And for all the flashy steaminess that TV viewers might associate with telenovelas, romantic LGBTQ scenes in the past have been tame. The modus operandi has been to hint at intimacy, but hardly ever give it airtime. Kisses routinely fall prey to censure.
Take, for instance, “¿Dónde está Elisa?” (“Where is Elisa?”), a successful Miami-produced telenovela that aired on Telemundo in 2010. On that show, José Ángel Rincón falls in love with Ricardo de la Fuente on a European trip. But the romance must be kept secret lest José Ángel’s wife, Viviana, finds out.
While the actor who played José Ángel, Omar Germenos, confirmed there had been an on-camera kiss with his same-sex love interest, viewers did not get to see it because producers chose to cut out the scene.
For many telenovela viewers, the first same-sex kiss they came across would have been the 2013 smooch between Félix Khoury (the closeted son of a virulently homophobic dad) and Niko Corona in “Rastros de Mentiras,” (“Traces of Lies”), a popular Brazilian soap opera that got broadcast all over the region, and whose depiction of same-sex affection made international news.
WHAT COULD THE IMPACT OF #ARISTEMO BE?
Having even a cursory understanding of how telenovelas have grappled with LGBTQ themes in the past, it becomes easier to understand why “El Corazón Nunca Se Equivoca,” whose teenaged same-sex protagonists openly lead a loving relationship consisting of more than just innuendo, could be so paradigm-altering.
“There’s nothing better than to see yourself portrayed on TV or in the media to realize that you are not alone in the world,” said Sosa, who now heads the Miami-based Unity Coalition. “So I think that telenovelas like this and characters like Aris and Temo can only help. It will help abuelitas understand their grandkids; it will help fathers understand their sons; and it will help daughters understand themselves.”
By putting the love between two boys at the forefront, and by also showcasing father figures vocally supportive of that love, “El Corazón Nunca Se Equivoca” offers non-traditional presentations of masculinity that challenge the outsized role of machismo in the Hispanic culture, activists say. And for those stereotype-busting elements to be included in a telenovela is especially powerful, given the influential space soap operas occupy in the world of Spanish-language entertainment, according to experts.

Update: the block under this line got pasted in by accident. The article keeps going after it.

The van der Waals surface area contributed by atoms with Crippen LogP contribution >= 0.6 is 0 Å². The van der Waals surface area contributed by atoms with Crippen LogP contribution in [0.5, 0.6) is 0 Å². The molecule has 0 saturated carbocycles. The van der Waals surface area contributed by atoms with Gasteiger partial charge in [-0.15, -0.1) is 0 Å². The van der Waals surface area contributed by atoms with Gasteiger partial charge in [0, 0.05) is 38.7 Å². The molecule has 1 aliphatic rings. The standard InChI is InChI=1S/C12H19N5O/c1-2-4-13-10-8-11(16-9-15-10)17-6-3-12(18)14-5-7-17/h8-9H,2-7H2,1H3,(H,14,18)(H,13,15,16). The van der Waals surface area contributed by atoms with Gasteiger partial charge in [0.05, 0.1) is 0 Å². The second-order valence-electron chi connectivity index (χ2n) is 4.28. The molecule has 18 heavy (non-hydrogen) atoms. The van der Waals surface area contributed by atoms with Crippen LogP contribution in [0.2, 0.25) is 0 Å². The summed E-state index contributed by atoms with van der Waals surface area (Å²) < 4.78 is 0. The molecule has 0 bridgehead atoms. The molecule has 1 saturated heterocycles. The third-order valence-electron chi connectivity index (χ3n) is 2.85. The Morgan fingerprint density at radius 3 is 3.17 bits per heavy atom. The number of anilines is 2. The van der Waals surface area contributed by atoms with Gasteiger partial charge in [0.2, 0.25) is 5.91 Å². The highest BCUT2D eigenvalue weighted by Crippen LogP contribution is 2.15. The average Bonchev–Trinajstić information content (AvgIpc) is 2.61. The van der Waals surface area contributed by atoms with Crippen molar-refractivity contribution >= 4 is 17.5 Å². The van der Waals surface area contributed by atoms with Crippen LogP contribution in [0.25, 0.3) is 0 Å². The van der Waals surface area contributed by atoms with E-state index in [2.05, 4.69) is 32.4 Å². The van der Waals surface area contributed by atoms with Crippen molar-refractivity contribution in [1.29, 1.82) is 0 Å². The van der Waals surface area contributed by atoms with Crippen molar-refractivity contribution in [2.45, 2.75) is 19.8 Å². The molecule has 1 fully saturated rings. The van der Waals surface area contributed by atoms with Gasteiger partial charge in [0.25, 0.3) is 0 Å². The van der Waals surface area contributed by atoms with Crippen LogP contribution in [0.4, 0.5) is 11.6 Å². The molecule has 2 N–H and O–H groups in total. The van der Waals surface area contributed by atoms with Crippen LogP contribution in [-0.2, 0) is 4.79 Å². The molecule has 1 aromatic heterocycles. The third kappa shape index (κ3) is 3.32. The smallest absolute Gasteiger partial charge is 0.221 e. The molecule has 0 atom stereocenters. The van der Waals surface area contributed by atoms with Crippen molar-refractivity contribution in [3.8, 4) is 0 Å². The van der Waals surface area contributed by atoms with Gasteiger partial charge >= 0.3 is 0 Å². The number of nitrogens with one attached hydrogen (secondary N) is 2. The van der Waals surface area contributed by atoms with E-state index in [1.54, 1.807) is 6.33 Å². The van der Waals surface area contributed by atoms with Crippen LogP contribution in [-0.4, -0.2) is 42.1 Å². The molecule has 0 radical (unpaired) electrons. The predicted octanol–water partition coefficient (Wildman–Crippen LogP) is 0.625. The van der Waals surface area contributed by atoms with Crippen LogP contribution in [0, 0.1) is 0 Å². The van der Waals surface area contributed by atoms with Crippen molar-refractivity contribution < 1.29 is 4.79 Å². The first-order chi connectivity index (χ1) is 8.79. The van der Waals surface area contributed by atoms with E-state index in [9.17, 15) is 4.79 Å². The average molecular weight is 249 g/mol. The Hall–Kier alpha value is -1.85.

“Telenovelas are a common language for people from different Latin American countries,” said Dr. Yolanda Martínez-San Miguel, a University of Miami professor whose research focuses on queer and Latino studies. “It’s a unique genre. It’s something that everybody watches and that exposes the entire family. [...] So it becomes an opportunity for people to talk about these issues.”
She added: “I can imagine that, for many people who are questioning or maybe thinking about their identity, watching a telenovela with a same-sex relationship that’s front and center would let them have a totally different formation from, let’s say, a queer identifying or questioning young person in the past that never saw that represented in a telenovela and always thought that whatever their identity was was never visible on TV.”
Sosa, the show’s viewer, agrees.
“It would have been so positive for me growing up, and for many other guys and girls, to see something like this,” he said. “I think it’s so important for our Latino community to see that the world doesn’t end if your son or daughter is gay. The sky is not going to fall, God will not love you less. That’s really what it boils down to.”
Despite serious advancement in the fight for LGBTQ rights in Latin America, positive media representation is something the queer community could still benefit from, activists say. Progressive legislation on matters like marriage equality and same-sex adoption, for instance, hasn’t prevented the region from having one of the highest rates of violence against the LGBTQ community in the world.
That paradoxical state of affairs is a reminder that no law can write off homophobia and transphobia, experts say.
“Sometimes there is a disconnect between the cultural representation which lays out what could be the best possible scenario while society is still struggling,” said Martínez-San Miguel, the UM professor. “[El Corazón Nunca Se Equivoca] is a first step but there is a lot of work to be done.”